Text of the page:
Pros and Cons

Shimano PD-EH500

Shimano PD-EH500 clipless side
Shimano PD-EH500 flat pedal side

The Shimano PD-EH500 is another single-sided pedal from the Japanese brand. Although it’s much cheaper than the Deore XT PD-T8000 it’s also very different from that pedal in a number of ways.

The most important difference is the pedal platform. Although it does offer the same amount of pins, 8 front-loading ones on the flat side, it’s much less wide at 71mm versus the XT’s 90. That isn’t that much of an issue for people with small feet, but if you move upwards of a size 10 (for men) there’s noticeably less platform to support you.

The lack of support is much more apparent on the side where the SPD mechanism resides. Since the pedal body is curved, there is no support at all, giving it the same feel you’d have with a minimal XC pedal body. The only upside of this design is that the pedal, with its dark gray aluminum body, is very pretty to look at compared to the much bulkier XT single-sided pedal.

Another big difference with that pedal is the bearing quality. Instead of a dual cup-and-cone style setup, you have a single cartridge bearing and bushing on the chromoly steel axle. That’s fine for normal use, and you can replace them should you wear them out, but don’t expect the same longevity as its more premium counterpart.

Mud-shedding, should you find yourself needing it, is decent enough, and the mechanism provides the familiar SPD feel even if road conditions take a turn for the worst. Adjustability happens with a single allen key and is easy to do with solid clicks to audibly confirm you of its position change.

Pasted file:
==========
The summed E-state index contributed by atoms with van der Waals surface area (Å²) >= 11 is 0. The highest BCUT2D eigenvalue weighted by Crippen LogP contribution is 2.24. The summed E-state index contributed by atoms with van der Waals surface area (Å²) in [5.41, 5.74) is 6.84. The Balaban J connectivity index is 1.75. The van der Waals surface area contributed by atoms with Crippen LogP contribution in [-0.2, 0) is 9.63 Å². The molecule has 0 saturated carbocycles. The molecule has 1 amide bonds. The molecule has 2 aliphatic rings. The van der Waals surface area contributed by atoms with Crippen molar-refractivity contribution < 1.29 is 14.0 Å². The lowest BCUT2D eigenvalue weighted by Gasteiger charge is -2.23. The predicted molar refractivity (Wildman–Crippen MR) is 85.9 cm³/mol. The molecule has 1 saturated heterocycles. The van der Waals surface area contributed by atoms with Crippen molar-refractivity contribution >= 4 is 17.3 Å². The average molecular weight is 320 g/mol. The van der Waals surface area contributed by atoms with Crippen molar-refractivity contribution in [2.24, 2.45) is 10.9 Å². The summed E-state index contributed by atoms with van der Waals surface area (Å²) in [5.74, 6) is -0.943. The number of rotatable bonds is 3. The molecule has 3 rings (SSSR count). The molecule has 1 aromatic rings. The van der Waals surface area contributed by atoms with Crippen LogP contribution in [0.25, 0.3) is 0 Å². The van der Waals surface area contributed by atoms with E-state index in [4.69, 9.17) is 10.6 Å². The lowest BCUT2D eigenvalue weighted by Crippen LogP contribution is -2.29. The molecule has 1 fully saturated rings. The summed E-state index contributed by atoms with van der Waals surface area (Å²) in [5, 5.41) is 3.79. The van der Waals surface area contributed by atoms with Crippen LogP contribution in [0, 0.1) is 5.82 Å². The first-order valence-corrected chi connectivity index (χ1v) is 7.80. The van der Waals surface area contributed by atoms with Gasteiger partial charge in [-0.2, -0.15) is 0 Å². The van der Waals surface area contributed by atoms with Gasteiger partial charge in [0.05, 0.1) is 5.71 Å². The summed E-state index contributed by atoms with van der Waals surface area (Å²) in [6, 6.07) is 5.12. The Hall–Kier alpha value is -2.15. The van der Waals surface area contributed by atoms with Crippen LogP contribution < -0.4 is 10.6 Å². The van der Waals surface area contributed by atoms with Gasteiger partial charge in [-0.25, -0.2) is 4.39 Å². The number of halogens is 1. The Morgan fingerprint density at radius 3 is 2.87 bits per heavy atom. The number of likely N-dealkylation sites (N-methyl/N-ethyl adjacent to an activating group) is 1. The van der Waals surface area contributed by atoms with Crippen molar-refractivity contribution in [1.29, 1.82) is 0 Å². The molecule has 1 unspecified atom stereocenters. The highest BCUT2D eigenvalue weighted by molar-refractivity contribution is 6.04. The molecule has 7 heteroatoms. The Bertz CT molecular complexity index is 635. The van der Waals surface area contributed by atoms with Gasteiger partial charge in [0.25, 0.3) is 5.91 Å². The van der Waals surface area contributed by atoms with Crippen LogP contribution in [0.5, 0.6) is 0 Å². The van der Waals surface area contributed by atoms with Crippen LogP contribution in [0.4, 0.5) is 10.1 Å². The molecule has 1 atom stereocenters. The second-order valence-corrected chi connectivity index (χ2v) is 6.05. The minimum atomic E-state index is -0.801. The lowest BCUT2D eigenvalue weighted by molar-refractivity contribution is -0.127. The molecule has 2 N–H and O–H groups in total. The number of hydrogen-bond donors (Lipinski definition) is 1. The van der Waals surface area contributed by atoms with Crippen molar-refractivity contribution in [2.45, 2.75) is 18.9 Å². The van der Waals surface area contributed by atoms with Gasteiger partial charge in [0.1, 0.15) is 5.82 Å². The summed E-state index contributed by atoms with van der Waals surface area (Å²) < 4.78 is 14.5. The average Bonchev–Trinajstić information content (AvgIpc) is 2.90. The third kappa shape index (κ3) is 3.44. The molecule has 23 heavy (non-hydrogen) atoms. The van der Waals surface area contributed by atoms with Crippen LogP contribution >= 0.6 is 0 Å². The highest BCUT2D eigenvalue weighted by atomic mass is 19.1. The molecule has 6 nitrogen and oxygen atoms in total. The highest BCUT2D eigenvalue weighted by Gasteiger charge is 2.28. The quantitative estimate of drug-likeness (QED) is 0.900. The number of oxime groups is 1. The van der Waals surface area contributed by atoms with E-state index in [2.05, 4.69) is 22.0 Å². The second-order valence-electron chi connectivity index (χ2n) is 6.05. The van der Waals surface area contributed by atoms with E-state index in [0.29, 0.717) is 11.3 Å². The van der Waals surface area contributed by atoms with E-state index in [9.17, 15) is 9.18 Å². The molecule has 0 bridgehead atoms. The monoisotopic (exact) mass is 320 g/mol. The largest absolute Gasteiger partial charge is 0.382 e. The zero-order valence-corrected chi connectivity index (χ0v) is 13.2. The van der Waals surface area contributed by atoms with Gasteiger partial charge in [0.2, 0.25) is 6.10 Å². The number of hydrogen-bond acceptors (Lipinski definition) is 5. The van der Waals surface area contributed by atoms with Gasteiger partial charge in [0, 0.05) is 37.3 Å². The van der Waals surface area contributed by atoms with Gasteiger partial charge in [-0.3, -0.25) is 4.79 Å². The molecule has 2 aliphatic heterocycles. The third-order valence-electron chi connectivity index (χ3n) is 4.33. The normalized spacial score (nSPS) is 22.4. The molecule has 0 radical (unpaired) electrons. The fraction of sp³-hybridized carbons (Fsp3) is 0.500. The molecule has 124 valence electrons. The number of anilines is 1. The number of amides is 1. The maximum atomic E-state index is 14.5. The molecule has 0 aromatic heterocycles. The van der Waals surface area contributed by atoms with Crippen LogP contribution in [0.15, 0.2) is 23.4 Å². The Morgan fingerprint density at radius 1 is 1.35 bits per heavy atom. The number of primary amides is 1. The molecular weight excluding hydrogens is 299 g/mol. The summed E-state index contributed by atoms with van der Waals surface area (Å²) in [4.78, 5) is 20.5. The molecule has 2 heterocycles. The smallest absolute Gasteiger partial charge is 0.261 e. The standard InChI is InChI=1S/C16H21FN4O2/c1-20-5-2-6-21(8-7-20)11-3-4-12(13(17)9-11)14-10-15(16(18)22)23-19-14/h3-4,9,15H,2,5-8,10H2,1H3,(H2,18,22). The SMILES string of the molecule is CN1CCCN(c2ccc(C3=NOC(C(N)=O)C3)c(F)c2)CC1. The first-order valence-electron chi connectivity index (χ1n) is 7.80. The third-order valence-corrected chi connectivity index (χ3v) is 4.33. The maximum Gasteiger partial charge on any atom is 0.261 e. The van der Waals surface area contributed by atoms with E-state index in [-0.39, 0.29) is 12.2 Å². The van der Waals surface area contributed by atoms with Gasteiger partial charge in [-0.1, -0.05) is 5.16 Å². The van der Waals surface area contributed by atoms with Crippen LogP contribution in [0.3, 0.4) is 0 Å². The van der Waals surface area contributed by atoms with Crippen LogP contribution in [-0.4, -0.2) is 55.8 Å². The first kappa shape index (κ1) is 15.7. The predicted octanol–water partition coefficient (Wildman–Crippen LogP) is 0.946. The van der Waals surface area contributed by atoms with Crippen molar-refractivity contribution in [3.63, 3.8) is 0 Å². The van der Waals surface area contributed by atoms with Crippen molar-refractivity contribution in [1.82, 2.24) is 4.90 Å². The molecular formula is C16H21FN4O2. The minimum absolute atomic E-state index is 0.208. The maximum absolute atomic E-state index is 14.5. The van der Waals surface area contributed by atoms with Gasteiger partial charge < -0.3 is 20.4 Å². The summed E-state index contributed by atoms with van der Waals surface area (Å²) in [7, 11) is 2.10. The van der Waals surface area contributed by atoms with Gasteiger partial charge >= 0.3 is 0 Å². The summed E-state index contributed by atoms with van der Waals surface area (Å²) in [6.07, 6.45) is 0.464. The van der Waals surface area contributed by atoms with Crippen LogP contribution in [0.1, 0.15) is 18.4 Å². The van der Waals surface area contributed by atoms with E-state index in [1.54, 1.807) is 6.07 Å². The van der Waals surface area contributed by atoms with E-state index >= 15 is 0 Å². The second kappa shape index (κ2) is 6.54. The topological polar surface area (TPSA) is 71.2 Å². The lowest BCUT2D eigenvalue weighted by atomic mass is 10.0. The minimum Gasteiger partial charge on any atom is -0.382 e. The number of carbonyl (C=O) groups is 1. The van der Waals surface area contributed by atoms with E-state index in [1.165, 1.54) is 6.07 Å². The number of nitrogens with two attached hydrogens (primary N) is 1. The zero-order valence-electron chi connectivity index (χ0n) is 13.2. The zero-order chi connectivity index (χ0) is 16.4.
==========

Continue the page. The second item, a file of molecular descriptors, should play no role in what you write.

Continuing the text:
This is not a better pedal than Shimano’s XT version, but its price, and the fact you can run the SPD mechanism in a hybrid setup does make it a worthy contender.

Expert Experience

110 | Rupert Englander – 44974

If you are in the market for this kind of solution then weight is not really going to be a huge contributing factory to choice, but I was slightly surprised to learn they came in at 383g (where a standard SPD set of pedals will weight in around 342g) for the pair as they certainly feel a lot lighter.

Pros and Cons

Shimano Saint PD-M821

Shimano Saint PD-M821
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The Shimano Saint PD-M821 is everything you want and need from an enduro-oriented pedal. Rock solid performance, far more platform stability than either the XT or XTR, and miles of pedaling without any worries.

The enduro-specific pedals from Shimano are all business, with a Japanese focus on longevity and durability. The cup-and-cone style bearings unique to Shimano offer one of the very best bearing setup you could ask for in a clipless pedal, which should be one of your most important concerns.

The focus on durability is ever-present in the robust platform, pushing the weight way over a pound to 546 grams. That’s a small price to pay for the 4-pinned stability the machined platform provides, as well as the renowned ease of entry with the trustworthy SPD mechanism.